If you want to teach your child how to use scissors correctly from the very beginning, you have come to the right place!
This is part one of my three-part series in helping preschoolers master scissor cutting skills!
Learning the grasp-release motion is an important pre-cutting skill for preschoolers (and toddlers) and there are lots of fun activities you can try, in order to help them build this skill.This page covers the following aspects of teaching your child how to use scissors:
This page contains affiliate links (#Ad) - I will earn a small commission if you purchase something through my links, which helps to support my free website. However, you are under no obligation to purchase anything!
Remember, if you are at all concerned about your child's scissor cutting skills, please do speak to an occupational therapist. This website is not a substitute for occupational therapy!
A key step in teaching your toddler or preschooler how to use scissors, is to help them master the grasp-release motion of the hands. This will help them learn how to open and close the scissors more effectively.
I like to use all kinds of activities to strengthen the hands using a grasp-release motion, without using any scissors!
Opening and closing a clothes pin (clothes peg) can help a child feel the squeeze and release motion that is needed for scissors.
Elsewhere on my site, I show how to use clothes pins for a finger exercise, but if your child is still too young to use just three fingers, let them use these activities with the tips of all their fingers for the grasp-release sensation.
I have more photographed grasp-release activities using craft punchers, hole punchers, tweezers and tongs in my Scissor Skills E-Book.
For just $5.50, you can get all the information you need to help your child learn how to master the use of scissors!
Once your child has got the hang of the grasp-release motion, your child will be ready to learn how to use scissors properly.Please note these important points:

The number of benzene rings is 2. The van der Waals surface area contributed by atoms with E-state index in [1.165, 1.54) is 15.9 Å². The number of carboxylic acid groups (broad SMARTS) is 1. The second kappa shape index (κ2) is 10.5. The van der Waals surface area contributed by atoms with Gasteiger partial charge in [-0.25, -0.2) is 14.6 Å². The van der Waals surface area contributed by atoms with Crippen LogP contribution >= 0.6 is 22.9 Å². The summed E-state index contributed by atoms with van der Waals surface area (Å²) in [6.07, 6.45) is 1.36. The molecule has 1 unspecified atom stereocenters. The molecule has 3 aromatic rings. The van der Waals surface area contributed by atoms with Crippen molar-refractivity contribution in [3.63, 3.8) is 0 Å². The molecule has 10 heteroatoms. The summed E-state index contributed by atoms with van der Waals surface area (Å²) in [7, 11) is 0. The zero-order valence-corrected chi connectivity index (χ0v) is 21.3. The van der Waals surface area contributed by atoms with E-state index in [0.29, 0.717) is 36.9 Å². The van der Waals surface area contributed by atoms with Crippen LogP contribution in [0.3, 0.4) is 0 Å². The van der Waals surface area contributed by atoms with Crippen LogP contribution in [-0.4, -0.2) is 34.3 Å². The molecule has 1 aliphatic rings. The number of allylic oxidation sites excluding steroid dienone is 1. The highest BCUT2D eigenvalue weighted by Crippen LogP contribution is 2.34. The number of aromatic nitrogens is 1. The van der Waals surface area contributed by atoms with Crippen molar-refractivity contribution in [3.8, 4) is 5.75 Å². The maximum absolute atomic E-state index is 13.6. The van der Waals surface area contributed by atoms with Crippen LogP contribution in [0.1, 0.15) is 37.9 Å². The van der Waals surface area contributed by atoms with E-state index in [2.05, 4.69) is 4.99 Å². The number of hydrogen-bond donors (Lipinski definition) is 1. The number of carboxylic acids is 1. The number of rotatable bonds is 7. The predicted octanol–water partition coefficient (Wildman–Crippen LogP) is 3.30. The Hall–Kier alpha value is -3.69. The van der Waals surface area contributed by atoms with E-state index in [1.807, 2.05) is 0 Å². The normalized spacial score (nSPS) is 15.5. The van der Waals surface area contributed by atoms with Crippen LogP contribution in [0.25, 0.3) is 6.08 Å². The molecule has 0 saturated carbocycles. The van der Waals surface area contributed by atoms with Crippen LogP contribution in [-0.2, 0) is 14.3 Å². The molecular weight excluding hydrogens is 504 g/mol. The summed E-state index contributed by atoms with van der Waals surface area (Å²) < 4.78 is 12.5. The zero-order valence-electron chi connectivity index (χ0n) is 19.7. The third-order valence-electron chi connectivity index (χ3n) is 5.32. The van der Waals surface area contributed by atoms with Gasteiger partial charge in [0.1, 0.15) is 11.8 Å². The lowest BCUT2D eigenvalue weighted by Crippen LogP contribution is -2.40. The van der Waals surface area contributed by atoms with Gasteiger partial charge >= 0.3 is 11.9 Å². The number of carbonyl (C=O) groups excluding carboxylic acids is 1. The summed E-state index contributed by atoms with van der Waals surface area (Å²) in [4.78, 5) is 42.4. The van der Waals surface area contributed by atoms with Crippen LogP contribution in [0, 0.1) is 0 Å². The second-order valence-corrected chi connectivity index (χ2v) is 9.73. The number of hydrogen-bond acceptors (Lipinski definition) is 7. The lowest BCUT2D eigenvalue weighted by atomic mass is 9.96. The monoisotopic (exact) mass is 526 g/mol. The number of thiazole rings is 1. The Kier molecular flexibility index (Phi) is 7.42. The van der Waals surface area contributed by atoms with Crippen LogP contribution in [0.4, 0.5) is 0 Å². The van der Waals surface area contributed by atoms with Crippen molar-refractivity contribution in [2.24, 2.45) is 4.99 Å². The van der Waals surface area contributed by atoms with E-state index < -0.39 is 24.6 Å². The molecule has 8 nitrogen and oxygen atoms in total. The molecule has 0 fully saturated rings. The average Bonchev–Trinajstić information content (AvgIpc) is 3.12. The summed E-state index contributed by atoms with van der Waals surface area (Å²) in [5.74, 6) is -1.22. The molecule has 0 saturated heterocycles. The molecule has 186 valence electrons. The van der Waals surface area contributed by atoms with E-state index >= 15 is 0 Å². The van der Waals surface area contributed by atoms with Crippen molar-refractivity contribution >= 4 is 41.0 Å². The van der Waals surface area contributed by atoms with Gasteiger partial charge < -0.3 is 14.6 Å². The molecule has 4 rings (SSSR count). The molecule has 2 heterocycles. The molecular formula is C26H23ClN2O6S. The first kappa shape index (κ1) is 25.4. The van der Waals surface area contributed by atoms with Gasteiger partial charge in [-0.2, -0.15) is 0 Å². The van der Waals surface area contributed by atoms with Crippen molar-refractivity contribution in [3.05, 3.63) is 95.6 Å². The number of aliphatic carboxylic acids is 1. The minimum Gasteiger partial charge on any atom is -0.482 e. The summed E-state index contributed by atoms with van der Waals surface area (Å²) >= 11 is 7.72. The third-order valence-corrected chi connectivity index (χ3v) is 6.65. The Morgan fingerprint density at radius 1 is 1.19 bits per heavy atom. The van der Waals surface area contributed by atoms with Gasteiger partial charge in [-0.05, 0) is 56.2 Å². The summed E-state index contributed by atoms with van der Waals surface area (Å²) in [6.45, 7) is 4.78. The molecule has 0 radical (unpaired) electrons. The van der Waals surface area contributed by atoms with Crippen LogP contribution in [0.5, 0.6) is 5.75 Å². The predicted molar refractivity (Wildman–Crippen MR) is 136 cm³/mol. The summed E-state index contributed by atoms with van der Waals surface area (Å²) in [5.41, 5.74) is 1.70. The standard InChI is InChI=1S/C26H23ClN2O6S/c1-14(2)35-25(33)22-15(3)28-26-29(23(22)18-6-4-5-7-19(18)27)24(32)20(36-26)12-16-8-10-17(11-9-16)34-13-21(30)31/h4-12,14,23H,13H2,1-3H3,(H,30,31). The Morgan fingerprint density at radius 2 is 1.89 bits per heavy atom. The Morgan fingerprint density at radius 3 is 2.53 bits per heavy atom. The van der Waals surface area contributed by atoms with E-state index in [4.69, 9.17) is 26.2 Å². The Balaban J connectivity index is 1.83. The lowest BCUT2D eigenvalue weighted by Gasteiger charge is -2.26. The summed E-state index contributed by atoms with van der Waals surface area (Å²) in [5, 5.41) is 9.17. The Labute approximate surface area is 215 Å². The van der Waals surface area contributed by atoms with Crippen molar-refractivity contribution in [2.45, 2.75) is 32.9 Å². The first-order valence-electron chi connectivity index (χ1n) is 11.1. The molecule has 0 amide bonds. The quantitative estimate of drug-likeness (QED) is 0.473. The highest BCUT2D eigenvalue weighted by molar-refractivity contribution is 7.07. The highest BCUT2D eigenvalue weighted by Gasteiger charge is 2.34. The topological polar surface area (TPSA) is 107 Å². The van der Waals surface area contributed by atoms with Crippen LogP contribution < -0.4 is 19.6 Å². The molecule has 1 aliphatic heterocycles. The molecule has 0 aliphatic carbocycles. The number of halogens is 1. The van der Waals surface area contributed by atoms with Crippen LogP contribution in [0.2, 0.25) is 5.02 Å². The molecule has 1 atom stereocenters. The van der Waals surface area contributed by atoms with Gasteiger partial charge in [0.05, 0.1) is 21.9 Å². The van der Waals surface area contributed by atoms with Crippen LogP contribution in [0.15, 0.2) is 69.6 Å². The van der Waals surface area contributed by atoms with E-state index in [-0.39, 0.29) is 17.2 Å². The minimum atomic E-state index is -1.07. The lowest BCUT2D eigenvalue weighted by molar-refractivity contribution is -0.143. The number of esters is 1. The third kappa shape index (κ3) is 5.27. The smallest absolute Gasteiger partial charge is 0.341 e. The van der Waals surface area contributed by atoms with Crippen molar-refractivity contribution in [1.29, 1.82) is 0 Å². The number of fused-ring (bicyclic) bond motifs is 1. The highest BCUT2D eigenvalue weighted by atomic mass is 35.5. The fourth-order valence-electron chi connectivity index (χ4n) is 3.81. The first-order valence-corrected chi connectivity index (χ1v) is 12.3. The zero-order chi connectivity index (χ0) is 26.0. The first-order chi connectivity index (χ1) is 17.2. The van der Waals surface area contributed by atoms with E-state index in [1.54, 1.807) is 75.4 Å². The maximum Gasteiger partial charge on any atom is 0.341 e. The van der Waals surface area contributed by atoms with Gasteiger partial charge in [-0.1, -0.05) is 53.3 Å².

Have your child roll out playdough sausages/worms and then snip them.
Prepare narrow strips (1.5cm) of paper so your child can snip across the width.
Snipping narrow strips is easy to do, as the scissors only need to open and close once to be successful.You can use the snipped paper in a collage.
Lots of blogs suggest snipping straws, but for the sake of the environment, please make sure these are paper straws, and not plastic!
You will find a range of snipping activities in my compilation of printable Fun Cutting Templates!
All my cutting printables will give your child lots of cutting practice with lovely end products to build your child’s confidence!
Suitable for a range of skills - from preschoolers who are just learning to use scissors, all the way to early elementary kids who need more practice with their scissor skills.
There are 19 different scissor cutting crafts, all with photographed instructions and a variety of templates - over 50 templates in all!
If your child absolutely cannot get the hang of how to use scissors with a grasp release motion, you could try a pair of spring-loaded scissors#Ad that automatically open after your child has closed them.
My scissor cutting downloads were designed specifically so that parents and teachers could have all the resources they need to help kids learn how to use scissors and cut along the line.
Thanks for visiting my site!
I hope that Part 1: Teach Your Child How To Use Scissors was helpful!
Learning to cut along the line is a tricky task.
Once your child has learned how to use scissors to snip, Part 2 of this mini-series will help you teach your child to cut along a line.
Part 3 will give your child lots of cutting activities for practice!
If this page was helpful, please share it with your friends!
Didn't find what you were looking for? Try a search of my site!